"This series looks at contemporary American culture through the austere lens of statistics. Each image portrays a specific quantity of something: fifteen million sheets of office paper (five minutes of paper use); 106,000 aluminum cans (thirty seconds of can consumption) and so on. My hope is that images representing these quantities might have a different effect than the raw numbers alone, such as we find daily in articles and books. Statistics can feel abstract and anesthetizing, making it difficult to connect with and make meaning of 3.6 million SUV sales in one year, for example, or 2.3 million Americans in prison, or 410,000 paper cups used every fifteen minutes. This project visually examines these vast and bizarre measures of our society, in large intricately detailed prints assembled from thousands of smaller photographs. The underlying desire is to emphasize the role of the individual in a society that is increasingly enormous, incomprehensible, and overwhelming.Go to the site and see depictions of 32,000 Barbies, equal to the number of elective breast augmentation surgeries performed monthly in the US in 2006; 60,000 plastic bags, the number used in the US every five seconds; an 8.5 feet wide by 10.5 feet tall Ben Franklin made of 125,000 one-hundred dollar bills ($12.5 million), the amount our government spends every hour on the war in Iraq. And others - hand guns, cigarettes, SUV sales.
My only caveat about this series is that the prints must be seen in person to be experienced the way they are intended. As with any large artwork, their scale carries a vital part of their substance which is lost in these little web images. Hopefully the JPEGs displayed here might be enough to arouse your curiosity to attend an exhibition, or to arrange one if you are in a position to do so. The series is a work in progress, and new images will be posted as they are completed, so please stay tuned."
~chris jordan, Seattle, 2007
Art that speaks. Loudly.
By the way, wanna see a close up:
Friday, February 1, 2008
Chris comments on my January 30 post, Proof that Aging Hurts Decision Making?:
"The problem with the researchers' conclusions that the older one gets the less "good" decisions one makes is that it ignores myriad other criteria for evaluating choice.
What is a "good' decision? What makes a decision "bad"? Should all decisions be judged (evaluated) on the basis of "objective" criteria? Who decides what the objective criteria are? Or can a subjective perspective be as valid? Does the perception of risk change with age (perhaps?)? And the fact of risk change with age (health, longevity, ability to find love or comfort or adequate financial resources)?
How to take into consideration that an young person's brain isn't completely developed until he or she is 25 (based on growth of neurons as well as moral capacity -- whatever that means)?
Judgment is a function of context, both external and internal. Choosing from a "sucker" deck may reflect an emotional sense of security with a first choice that provides much more reward than any financial payoff. After all you can't take your money to the grave.
If we fear that oldsters are being bilked of their money by unscrupulous crooks, then we ought to impose higher
penalties on those kinds of crimes when the victims are older people. Bilking a 50 year old should perhaps not be as heavily punished than bilking an 80 year old.
The eighty year old person has a fundamental right to make
decisions. Whether you and I judge them to be bad judgments is irrelevant. See my post on "The Right of Folly" on Epiphytic Notions."
Read the more on the subject in the March 1, 1989 article in Money Magazine by Denise M. Topolnicki, Beth M. Gilbert and Teresa Tritch:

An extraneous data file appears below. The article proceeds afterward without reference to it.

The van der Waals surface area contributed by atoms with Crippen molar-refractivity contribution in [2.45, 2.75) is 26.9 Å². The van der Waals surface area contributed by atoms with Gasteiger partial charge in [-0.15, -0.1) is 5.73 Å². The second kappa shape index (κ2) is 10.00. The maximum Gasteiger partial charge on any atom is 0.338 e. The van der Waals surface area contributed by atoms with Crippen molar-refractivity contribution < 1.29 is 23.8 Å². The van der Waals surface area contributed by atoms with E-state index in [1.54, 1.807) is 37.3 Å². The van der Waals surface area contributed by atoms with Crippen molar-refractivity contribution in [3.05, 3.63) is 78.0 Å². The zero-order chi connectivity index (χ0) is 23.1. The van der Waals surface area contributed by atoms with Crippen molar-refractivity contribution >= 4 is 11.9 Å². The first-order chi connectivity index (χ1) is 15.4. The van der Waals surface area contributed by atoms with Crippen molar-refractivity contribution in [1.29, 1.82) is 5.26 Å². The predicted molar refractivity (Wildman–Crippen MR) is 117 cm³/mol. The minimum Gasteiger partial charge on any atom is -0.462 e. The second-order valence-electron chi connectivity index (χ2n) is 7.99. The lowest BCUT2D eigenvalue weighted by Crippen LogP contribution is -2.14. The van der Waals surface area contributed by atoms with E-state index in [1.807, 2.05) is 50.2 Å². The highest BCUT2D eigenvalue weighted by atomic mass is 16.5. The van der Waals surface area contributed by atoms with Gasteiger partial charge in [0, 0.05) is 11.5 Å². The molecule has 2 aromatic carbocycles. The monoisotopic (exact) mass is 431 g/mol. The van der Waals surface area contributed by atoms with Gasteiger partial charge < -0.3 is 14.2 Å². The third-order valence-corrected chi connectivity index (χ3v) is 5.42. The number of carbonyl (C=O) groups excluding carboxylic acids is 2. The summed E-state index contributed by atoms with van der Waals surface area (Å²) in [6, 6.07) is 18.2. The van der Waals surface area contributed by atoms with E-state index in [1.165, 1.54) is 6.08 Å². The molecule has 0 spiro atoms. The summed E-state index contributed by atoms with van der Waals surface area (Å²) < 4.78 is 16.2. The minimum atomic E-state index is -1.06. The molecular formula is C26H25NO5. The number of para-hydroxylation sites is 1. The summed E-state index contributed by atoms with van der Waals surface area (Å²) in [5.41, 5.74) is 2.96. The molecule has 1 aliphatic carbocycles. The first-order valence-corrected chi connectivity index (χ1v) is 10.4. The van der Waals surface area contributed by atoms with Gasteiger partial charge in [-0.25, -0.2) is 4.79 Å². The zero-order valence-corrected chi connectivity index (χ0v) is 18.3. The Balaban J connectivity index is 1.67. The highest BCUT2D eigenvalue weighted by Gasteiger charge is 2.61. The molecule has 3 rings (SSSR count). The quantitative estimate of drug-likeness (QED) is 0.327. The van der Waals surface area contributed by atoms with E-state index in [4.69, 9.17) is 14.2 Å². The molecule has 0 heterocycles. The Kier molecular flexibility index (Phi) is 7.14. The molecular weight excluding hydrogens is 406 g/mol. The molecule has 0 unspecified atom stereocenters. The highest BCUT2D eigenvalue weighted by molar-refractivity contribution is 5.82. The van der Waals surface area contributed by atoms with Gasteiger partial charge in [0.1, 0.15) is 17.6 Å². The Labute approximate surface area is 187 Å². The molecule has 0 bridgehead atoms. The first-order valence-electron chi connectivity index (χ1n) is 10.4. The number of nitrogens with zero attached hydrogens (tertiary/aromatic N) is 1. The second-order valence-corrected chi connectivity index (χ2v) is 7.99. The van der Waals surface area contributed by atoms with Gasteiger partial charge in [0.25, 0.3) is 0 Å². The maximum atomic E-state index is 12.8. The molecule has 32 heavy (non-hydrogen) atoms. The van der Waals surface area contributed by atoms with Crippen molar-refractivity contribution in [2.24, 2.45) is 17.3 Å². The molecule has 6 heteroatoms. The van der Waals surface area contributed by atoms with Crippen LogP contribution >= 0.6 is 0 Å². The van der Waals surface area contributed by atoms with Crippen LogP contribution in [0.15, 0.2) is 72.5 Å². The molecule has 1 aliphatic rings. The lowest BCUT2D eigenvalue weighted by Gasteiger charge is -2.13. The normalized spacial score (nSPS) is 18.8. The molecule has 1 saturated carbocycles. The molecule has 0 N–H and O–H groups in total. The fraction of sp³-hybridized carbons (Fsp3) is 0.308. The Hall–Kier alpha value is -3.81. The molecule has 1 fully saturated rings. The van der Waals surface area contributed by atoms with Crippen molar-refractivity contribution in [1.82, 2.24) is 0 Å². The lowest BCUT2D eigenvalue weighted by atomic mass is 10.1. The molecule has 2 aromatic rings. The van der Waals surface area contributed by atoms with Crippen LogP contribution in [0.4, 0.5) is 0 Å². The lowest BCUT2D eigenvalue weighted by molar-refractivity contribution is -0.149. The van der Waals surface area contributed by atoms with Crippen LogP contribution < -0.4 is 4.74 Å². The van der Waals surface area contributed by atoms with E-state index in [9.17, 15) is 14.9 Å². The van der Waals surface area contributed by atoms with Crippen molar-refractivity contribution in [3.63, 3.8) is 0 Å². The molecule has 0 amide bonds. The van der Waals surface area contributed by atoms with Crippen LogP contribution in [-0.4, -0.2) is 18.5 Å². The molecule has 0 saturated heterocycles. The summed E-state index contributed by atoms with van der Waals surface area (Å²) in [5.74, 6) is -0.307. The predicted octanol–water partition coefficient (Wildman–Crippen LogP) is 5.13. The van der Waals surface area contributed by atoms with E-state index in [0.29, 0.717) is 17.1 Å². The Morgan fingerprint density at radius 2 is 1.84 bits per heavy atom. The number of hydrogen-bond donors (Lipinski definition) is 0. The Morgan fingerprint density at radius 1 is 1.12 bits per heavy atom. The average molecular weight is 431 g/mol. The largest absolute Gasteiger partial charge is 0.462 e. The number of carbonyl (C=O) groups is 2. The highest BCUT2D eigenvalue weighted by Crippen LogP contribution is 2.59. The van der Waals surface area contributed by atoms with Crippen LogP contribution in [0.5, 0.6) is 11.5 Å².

The Gulag of Guardianship The legal system that is supposed to protect our frail elderly is a national disgrace. All too often it strips them of their rights and leaves them open to financial abuse.
Better yet, read the wisdom of Elias Cohen in Growing Old in America by Beth Hess, Chapter 16, Civil Liberties and the Frail Elderly:
Elias Cohen recounts the story of Walter Tyrrell, age 85, who was found incompetent after fifteen-minute examinations by two doctors. Apparently he'd been extravagent with his money, spending it on a woman, negotiating an excellent, below-market price on a ring (same for his negotiations on his own grave) - behaviors that were totally consistent with his own personality. Elias Cohen points out that if Mr. Tyrrell had been 45, with the same set of behaviors, no one would have suggested his need for a guardian, the issue of his competency would not have been raised.
In other words, a young person can squander their money. An old person, whose years are limited, can lose the right to the use their own money. The 93-year-old man who has 3 million dollars in the bank, money he has earned and saved and amassed, should not have his freedom denied by a conservator, who deems a $3,000 gift that he wants to give someone inappropriate. He just shouldn't.
What is the role and right of a conservator? Is it to provide protection or deny freedom and happiness? What can one do when the values of the conservator are inconsistent with and in opposition to that of the person they are charged to "protect"? What if the 93-year-old with 3 million dollars wants to spend a million, give it away, travel, whatever? Why not? He is not dead yet. And when he is, what's left after the tightly protected 3 million dollars is used to pay conservator's fees, estate taxes, legal fees, etc. will be passed down to heirs - heirs that will be free to spend it as they like. Grrrrrr.
Speaking for myself, there's no doubt that my memory has changed. When searching my mental data base for what once was a readily available four-syllable word, I often give up and use four one-syllable words - "Refrigerator" becomes "the box that keeps food cold". I often slow down in conversation, but considering how fast I used to talk, this isn't necessarily a bad thing. Is it a loss or an opportunity to see things differently, more creatively? I have to think it's the latter. And about finances, I may be a bit loopier, but I'm a heck of a lot more financially responsible than I was when I was younger.
Comments on my original post - Thanks, Sharry at Embodied Aging, for noticing the house of cards that accompanied it.
Elder's Meditation of the Day - February 1
"You can't just sit down and talk about the truth. It doesn't work that way. You have to live it and be part of it and you might get to know it."
--Rolling Thunder, CHEROKEE
"We all read books that have much information in them. Often we pick up on little sayings that we remember. Inside of us is the little owl, the owl of knowing. It talks to us- guiding us and nurturing us. Often when we get information, it's hard to live by, but it's easy to talk about. It's living the Red Road that counts-Walk the Talk. If we really want freedom in our lives, if we really want to be happy, if we really want to have peace of mind, it's the truth we must seek."
Posted by Judith Shapiro at 10:25 AM